- Monoalphabetic Ciphers
- Caesar Cipher
- Atbash Cipher
- Keyword Cipher
- Pigpen / Masonic Cipher
- Polybius Square
- Polyalphabetic Ciphers
- Vigenère Cipher
- Beaufort Cipher
- Autokey Cipher
- Running Key Cipher
- Polygraphic Ciphers
- Playfair Cipher
- Bifid Cipher
- Trifid Cipher
- Four-square cipher
- Transposition Ciphers
- Rail Fence
- Route Cipher
- Columnar Transposition
- Miscellaneous
- Book Cipher
- Beale Cipher
- Morse Code
- Tap Code
- One-time Pad
- Scytale
- Semaphore
- ASCII Code
- Steganography
- Techniques
- Frequency Analysis
- Books

# Codes and Ciphers
Codes and Ciphers
- Monoalphabetic Ciphers
- Caesar Cipher
- Atbash Cipher
- Keyword Cipher
- Pigpen / Masonic Cipher
- Polybius Square
- Polyalphabetic Ciphers
- Vigenère Cipher
- Beaufort Cipher
- Autokey Cipher
- Running Key Cipher
- Polygraphic Ciphers
- Playfair Cipher
- Bifid Cipher
- Trifid Cipher
- Four-square cipher
- Transposition Ciphers
- Rail Fence
- Route Cipher
- Columnar Transposition
- Miscellaneous
- Book Cipher
- Beale Cipher
- Morse Code
- Tap Code
- One-time Pad
- Scytale
- Semaphore
- ASCII Code
- Steganography
- Techniques
- Frequency Analysis
- Books

Morse Code

- Monoalphabetic Ciphers
- Caesar Cipher
- Atbash Cipher
- Keyword Cipher
- Pigpen / Masonic Cipher
- Polybius Square
- Polyalphabetic Ciphers
- Vigenère Cipher
- Beaufort Cipher
- Autokey Cipher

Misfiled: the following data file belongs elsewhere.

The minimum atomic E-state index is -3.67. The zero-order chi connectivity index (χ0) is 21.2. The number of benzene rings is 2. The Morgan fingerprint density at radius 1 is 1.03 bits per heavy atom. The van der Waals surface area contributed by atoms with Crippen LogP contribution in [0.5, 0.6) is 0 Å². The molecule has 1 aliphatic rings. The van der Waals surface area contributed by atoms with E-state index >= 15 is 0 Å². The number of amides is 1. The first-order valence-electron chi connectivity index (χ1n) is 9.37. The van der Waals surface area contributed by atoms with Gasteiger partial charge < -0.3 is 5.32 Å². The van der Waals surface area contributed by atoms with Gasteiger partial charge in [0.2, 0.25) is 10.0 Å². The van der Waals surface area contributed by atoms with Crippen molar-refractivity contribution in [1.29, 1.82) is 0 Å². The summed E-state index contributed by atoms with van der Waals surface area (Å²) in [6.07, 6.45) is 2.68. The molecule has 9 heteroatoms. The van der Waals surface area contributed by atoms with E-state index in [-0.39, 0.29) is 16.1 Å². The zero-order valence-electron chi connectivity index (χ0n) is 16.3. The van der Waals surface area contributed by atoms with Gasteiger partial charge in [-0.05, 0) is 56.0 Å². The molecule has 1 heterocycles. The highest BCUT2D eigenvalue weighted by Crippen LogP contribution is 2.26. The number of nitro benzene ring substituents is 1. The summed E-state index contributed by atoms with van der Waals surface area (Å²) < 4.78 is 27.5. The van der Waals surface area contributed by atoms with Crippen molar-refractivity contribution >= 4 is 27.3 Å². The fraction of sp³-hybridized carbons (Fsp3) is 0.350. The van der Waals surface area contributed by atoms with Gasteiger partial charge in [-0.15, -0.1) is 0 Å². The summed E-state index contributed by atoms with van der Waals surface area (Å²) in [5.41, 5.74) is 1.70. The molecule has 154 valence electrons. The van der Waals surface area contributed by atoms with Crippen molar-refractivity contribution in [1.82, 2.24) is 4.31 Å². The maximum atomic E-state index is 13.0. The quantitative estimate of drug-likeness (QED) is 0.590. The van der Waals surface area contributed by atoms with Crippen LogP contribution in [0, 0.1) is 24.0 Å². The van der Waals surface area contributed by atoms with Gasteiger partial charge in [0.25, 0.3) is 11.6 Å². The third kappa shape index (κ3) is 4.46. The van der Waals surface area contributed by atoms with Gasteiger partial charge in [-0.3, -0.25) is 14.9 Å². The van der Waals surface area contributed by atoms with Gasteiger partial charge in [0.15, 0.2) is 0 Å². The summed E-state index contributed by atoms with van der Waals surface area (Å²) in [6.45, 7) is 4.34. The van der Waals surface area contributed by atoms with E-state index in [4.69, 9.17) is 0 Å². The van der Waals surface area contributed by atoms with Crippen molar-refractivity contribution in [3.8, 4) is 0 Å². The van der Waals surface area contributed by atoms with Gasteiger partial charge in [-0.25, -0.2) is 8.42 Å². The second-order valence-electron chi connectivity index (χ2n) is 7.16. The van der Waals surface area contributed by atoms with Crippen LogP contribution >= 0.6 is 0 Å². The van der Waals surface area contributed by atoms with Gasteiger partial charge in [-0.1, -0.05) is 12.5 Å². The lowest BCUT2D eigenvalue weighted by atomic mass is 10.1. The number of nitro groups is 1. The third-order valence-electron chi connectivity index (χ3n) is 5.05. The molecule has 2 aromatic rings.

- Running Key Cipher
- Polygraphic Ciphers
- Playfair Cipher
- Bifid Cipher
- Trifid Cipher
- Four-square cipher
- Transposition Ciphers
- Rail Fence
- Route Cipher
- Columnar Transposition
- Miscellaneous
- Book Cipher
- Beale Cipher
- Morse Code
- Tap Code
- One-time Pad
- Scytale
- Semaphore
- ASCII Code
- Steganography
- Techniques
- Frequency Analysis
- Books

Morse code is a method for transmitting information, using standardized sequences of short and long marks or pulses - commonly known as "dots" and "dashes" - for the letters, numerals, punctuation and special characters of a message.

Originally created for Samuel Morse's electric telegraph in the mid-1830s, it was also extensively used for early radio communication beginning in the 1890s. However, with the development of more advanced communications technologies, the widespread use of Morse code is now largely obsolete.

When using morse code, a dash is equal to three dots. A space between parts of the same letter is equal to one dot. A space between two letters is equal to three dots and a space between two words is equal to five dots.

Source: Wikipedia

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